To the belly of an osprey
I saw him at a distance at first,
as if he was, momentarily, my own shadowy reflection,
and in retrospect, it was an arrogance to gaze at him
mid-hover and arch-winged upon a thermal,
watching him, lower, watching me.
His descent - in a hypnotism of physics -
a swoop, head stooped, head dive.
But I did not see the twisted reverse
of his manoeuvre or his white legs and talons flash
beneath him, only their sudden plunge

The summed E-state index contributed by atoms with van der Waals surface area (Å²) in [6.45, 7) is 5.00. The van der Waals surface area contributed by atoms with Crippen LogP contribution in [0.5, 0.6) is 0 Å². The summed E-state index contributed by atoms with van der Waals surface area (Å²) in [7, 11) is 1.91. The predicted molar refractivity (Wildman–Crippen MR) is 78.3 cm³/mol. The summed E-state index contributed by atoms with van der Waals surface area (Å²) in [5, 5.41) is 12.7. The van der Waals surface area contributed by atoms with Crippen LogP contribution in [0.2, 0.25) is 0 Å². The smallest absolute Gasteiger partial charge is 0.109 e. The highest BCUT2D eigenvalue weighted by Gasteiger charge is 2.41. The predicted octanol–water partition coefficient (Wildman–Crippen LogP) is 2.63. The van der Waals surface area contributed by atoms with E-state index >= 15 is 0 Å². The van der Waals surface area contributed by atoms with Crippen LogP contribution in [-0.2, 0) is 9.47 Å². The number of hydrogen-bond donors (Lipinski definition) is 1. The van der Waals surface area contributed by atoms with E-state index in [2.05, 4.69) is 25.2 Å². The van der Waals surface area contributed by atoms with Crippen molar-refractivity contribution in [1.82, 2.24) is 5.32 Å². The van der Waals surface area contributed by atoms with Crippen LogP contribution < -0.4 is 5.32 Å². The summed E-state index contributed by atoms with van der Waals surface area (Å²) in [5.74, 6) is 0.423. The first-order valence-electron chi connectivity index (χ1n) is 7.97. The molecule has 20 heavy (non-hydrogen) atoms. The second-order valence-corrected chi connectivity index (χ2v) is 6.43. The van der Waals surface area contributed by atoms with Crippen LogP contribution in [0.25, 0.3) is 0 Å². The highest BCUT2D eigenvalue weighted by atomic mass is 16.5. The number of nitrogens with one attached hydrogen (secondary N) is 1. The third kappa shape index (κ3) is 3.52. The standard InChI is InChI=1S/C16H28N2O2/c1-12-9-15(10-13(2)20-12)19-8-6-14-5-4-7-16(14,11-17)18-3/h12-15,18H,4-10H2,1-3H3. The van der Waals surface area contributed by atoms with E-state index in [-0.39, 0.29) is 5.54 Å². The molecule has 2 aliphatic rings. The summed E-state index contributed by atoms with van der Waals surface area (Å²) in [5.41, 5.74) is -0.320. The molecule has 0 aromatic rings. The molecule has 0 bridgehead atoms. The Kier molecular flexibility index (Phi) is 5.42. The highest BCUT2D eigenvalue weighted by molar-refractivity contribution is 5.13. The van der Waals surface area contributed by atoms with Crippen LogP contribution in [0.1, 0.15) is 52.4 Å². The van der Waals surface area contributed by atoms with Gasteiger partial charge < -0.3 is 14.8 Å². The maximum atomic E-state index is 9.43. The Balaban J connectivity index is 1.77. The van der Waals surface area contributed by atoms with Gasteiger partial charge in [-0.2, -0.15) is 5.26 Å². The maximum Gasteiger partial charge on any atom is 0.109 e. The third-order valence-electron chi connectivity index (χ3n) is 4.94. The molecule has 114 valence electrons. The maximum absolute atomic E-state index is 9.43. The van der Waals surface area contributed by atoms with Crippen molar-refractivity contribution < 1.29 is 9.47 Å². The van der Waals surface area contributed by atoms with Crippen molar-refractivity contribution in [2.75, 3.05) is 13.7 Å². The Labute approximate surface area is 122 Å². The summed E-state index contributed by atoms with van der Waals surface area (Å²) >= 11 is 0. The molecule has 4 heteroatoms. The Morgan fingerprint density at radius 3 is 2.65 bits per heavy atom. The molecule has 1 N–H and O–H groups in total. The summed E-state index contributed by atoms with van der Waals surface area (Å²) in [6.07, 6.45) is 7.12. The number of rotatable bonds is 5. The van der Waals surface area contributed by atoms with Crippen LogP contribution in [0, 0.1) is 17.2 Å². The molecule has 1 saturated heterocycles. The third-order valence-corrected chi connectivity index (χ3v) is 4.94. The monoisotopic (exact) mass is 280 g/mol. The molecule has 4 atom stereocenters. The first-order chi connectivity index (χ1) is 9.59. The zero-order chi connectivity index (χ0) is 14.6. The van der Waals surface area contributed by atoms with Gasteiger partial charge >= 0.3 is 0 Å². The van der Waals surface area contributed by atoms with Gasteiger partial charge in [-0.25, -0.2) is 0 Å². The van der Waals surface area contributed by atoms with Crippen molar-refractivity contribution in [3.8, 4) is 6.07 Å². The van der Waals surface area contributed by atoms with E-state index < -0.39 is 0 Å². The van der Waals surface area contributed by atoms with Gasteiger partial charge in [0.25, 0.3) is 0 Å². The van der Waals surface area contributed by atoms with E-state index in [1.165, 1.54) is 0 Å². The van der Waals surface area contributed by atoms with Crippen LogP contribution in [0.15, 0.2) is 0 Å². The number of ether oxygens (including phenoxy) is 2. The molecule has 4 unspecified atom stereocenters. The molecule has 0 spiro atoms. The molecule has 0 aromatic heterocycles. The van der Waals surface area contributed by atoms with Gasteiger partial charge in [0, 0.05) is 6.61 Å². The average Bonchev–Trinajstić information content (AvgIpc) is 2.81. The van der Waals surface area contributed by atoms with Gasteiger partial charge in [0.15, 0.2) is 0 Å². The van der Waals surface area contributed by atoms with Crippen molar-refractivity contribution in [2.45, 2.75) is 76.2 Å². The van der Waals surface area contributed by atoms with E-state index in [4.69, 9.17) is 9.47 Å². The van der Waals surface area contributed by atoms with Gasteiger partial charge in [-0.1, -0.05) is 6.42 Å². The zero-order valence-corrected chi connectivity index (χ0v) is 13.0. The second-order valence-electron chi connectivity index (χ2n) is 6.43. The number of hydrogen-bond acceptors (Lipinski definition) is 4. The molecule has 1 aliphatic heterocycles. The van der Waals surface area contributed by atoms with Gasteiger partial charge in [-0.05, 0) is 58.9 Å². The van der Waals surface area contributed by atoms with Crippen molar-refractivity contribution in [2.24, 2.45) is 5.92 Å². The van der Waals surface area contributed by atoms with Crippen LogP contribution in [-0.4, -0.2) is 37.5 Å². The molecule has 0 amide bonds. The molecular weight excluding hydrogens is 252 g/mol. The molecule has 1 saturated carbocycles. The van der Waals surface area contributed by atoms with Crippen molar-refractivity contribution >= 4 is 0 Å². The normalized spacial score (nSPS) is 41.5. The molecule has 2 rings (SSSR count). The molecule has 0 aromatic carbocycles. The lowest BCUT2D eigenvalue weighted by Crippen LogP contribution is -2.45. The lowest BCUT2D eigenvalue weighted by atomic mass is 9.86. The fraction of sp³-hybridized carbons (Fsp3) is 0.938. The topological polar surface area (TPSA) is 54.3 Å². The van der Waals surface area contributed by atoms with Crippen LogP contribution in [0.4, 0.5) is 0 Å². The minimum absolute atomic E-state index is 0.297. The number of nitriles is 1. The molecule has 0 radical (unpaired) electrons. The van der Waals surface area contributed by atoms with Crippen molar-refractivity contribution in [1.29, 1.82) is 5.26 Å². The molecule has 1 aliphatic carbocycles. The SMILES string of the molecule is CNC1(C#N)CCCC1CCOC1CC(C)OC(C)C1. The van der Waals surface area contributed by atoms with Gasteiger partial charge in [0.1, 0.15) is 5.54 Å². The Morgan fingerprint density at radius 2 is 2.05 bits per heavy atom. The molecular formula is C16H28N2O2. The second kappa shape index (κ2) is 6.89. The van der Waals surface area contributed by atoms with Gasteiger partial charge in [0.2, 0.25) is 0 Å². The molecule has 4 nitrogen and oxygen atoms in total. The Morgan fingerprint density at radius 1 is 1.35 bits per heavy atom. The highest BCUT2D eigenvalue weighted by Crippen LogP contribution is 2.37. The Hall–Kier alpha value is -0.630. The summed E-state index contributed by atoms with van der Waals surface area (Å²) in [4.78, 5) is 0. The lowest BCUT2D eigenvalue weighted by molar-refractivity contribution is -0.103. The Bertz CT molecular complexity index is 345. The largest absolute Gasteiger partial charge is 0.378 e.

and thrust at me in the water.
The throb of my trout heart pulsated every scale
of me and in flight, fish-soul and body beating, I think -
but I am still alive, I am still alive.
And I have never seen the world
as an osprey can, with the lofty precision
of yellow needling eyes, whilst he has observed
my dappled universe of blue shingle
and bright water many times before.
Held tight, sharp in clutch of flint
until I am swung to the hook of his beak,
and in the ice-grip of trauma, I see, in that moment,
that being broken can make a poet of us all,
though I am swallowed, swift and torn;
and only of passing satisfaction
to the belly of an osprey.
Image from pixabay.